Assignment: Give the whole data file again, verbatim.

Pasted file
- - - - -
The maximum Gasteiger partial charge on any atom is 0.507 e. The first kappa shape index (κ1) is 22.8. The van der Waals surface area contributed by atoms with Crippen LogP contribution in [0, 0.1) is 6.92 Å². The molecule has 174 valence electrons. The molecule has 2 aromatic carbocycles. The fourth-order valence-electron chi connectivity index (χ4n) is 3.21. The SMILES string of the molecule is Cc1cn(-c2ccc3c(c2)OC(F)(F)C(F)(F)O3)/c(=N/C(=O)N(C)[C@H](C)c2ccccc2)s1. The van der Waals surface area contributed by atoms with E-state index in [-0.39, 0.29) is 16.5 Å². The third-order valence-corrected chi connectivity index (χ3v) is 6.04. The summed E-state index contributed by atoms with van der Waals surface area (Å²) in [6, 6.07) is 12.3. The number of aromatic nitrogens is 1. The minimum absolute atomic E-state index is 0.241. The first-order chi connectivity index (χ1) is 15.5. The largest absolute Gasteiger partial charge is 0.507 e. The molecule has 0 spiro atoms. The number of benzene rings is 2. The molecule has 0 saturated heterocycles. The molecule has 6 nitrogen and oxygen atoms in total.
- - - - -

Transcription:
The maximum Gasteiger partial charge on any atom is 0.507 e. The first kappa shape index (κ1) is 22.8. The van der Waals surface area contributed by atoms with Crippen LogP contribution in [0, 0.1) is 6.92 Å². The molecule has 174 valence electrons. The molecule has 2 aromatic carbocycles. The fourth-order valence-electron chi connectivity index (χ4n) is 3.21. The SMILES string of the molecule is Cc1cn(-c2ccc3c(c2)OC(F)(F)C(F)(F)O3)/c(=N/C(=O)N(C)[C@H](C)c2ccccc2)s1. The van der Waals surface area contributed by atoms with E-state index in [-0.39, 0.29) is 16.5 Å². The third-order valence-corrected chi connectivity index (χ3v) is 6.04. The summed E-state index contributed by atoms with van der Waals surface area (Å²) in [6, 6.07) is 12.3. The number of aromatic nitrogens is 1. The minimum absolute atomic E-state index is 0.241. The first-order chi connectivity index (χ1) is 15.5. The largest absolute Gasteiger partial charge is 0.507 e. The molecule has 0 spiro atoms. The number of benzene rings is 2. The molecule has 0 saturated heterocycles. The molecule has 6 nitrogen and oxygen atoms in total.